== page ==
Daniel is a 16-year-old drug dealer and he’s going to jail. Then, suddenly, he’s not. A courtroom intervention. A long car ride to a purpose-built facility for ‘gifted delinquents’ in the middle of nowhere.
So where are they? It’s not a school, despite the ‘lessons’ with the headsets and changing images. It’s not a psych unit—not if the absence of medication means anything. It’s not a jail, because Daniel’s free to leave. Or that’s what they tell him.
He knows he is part of an experiment, but he doesn’t know who’s running it or what they’re trying to prove.
‘The Subjects is energetic and compelling from the opening pages. And in Daniel, the book’s narrator, we find a voice that I was worried was disappearing in Australian fiction: unpretentious, smart and lacking all mawkishness. It’s a joy to hear his voice, and it is a joy to read a book of such complex ideas that is also alert to the art of storytelling.’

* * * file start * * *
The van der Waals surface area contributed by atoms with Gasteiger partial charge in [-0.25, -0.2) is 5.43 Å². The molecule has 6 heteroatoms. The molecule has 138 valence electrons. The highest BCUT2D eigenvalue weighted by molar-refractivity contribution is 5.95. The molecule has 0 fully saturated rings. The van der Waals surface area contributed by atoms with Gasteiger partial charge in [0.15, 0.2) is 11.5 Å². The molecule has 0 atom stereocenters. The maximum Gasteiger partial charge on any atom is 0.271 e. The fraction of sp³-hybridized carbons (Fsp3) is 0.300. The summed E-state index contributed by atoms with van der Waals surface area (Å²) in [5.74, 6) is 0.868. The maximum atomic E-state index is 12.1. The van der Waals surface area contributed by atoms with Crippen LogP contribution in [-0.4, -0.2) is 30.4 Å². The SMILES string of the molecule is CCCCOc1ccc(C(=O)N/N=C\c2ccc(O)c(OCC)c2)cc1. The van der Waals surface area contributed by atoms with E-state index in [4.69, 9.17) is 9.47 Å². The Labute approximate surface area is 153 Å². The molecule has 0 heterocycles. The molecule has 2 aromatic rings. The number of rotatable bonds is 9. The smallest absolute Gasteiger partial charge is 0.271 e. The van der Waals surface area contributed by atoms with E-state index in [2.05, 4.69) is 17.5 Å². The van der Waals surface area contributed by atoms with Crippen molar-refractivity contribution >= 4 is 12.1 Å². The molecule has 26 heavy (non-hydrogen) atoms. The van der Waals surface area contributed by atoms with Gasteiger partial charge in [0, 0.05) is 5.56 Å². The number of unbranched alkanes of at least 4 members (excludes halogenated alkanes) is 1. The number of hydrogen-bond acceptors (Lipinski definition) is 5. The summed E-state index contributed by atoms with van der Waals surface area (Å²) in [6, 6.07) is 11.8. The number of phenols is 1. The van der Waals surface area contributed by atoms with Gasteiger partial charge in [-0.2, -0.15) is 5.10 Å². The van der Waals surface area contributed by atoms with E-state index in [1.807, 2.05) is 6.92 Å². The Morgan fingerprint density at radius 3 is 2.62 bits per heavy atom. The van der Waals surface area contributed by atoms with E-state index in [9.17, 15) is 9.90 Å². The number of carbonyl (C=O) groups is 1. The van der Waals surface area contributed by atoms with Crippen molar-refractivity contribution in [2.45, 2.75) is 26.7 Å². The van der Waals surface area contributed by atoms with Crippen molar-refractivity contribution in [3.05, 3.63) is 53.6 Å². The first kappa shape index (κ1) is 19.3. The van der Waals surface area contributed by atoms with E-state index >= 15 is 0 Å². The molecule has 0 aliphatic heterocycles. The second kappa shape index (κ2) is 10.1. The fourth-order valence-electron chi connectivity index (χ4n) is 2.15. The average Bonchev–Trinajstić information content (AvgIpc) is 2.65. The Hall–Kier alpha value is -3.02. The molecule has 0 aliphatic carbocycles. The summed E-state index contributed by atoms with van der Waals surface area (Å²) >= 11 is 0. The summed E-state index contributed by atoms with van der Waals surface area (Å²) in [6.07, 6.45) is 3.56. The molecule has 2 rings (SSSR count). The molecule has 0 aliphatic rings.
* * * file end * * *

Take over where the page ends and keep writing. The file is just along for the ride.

‘A vivid, human (and humane) novel with an irresistible dark pull. The Subjects explores the utopian madness of social engineering in a similar way to Charlotte Wood’s The Natural Way of Things.’
‘The Subjects does what literature does best: gets inside our skin by transforming aspects of our world into a fictional form that is completely credible,’ Text publisher Michael Heyward says.
‘It’s an honour for Text to publish such a talented writer.’